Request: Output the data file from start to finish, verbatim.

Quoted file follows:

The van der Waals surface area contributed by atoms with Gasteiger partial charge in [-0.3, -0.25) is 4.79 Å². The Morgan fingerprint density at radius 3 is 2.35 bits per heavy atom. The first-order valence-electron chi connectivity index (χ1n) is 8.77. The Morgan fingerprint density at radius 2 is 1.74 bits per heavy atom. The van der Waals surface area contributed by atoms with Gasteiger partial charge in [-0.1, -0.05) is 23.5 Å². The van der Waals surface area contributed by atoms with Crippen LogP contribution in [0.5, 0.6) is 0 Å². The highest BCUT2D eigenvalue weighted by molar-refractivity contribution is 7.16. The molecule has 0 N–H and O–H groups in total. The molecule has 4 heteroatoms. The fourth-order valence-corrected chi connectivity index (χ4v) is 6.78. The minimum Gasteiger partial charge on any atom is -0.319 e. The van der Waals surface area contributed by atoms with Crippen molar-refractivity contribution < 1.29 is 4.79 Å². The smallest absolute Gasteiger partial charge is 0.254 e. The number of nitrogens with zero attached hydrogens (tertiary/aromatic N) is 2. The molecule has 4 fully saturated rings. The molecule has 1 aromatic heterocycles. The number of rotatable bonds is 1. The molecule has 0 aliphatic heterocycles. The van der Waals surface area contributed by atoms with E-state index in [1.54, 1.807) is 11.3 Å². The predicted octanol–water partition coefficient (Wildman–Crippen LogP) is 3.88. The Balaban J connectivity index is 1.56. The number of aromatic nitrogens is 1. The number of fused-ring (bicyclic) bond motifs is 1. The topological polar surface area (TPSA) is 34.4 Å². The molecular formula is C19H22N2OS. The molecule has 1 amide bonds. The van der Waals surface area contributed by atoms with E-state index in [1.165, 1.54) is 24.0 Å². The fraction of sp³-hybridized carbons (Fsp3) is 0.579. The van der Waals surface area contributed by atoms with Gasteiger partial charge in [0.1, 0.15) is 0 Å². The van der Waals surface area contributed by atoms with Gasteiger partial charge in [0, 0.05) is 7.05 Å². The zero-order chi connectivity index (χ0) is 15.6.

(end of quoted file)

The van der Waals surface area contributed by atoms with Gasteiger partial charge in [-0.3, -0.25) is 4.79 Å². The Morgan fingerprint density at radius 3 is 2.35 bits per heavy atom. The first-order valence-electron chi connectivity index (χ1n) is 8.77. The Morgan fingerprint density at radius 2 is 1.74 bits per heavy atom. The van der Waals surface area contributed by atoms with Gasteiger partial charge in [-0.1, -0.05) is 23.5 Å². The van der Waals surface area contributed by atoms with Crippen LogP contribution in [0.5, 0.6) is 0 Å². The highest BCUT2D eigenvalue weighted by molar-refractivity contribution is 7.16. The molecule has 0 N–H and O–H groups in total. The molecule has 4 heteroatoms. The fourth-order valence-corrected chi connectivity index (χ4v) is 6.78. The minimum Gasteiger partial charge on any atom is -0.319 e. The van der Waals surface area contributed by atoms with Crippen molar-refractivity contribution < 1.29 is 4.79 Å². The smallest absolute Gasteiger partial charge is 0.254 e. The number of nitrogens with zero attached hydrogens (tertiary/aromatic N) is 2. The molecule has 4 fully saturated rings. The molecule has 1 aromatic heterocycles. The number of rotatable bonds is 1. The molecule has 0 aliphatic heterocycles. The van der Waals surface area contributed by atoms with E-state index in [1.54, 1.807) is 11.3 Å². The predicted octanol–water partition coefficient (Wildman–Crippen LogP) is 3.88. The Balaban J connectivity index is 1.56. The number of aromatic nitrogens is 1. The number of fused-ring (bicyclic) bond motifs is 1. The topological polar surface area (TPSA) is 34.4 Å². The molecular formula is C19H22N2OS. The molecule has 1 amide bonds. The van der Waals surface area contributed by atoms with E-state index in [1.165, 1.54) is 24.0 Å². The fraction of sp³-hybridized carbons (Fsp3) is 0.579. The van der Waals surface area contributed by atoms with Gasteiger partial charge in [0.1, 0.15) is 0 Å². The van der Waals surface area contributed by atoms with Gasteiger partial charge in [0, 0.05) is 7.05 Å². The zero-order chi connectivity index (χ0) is 15.6.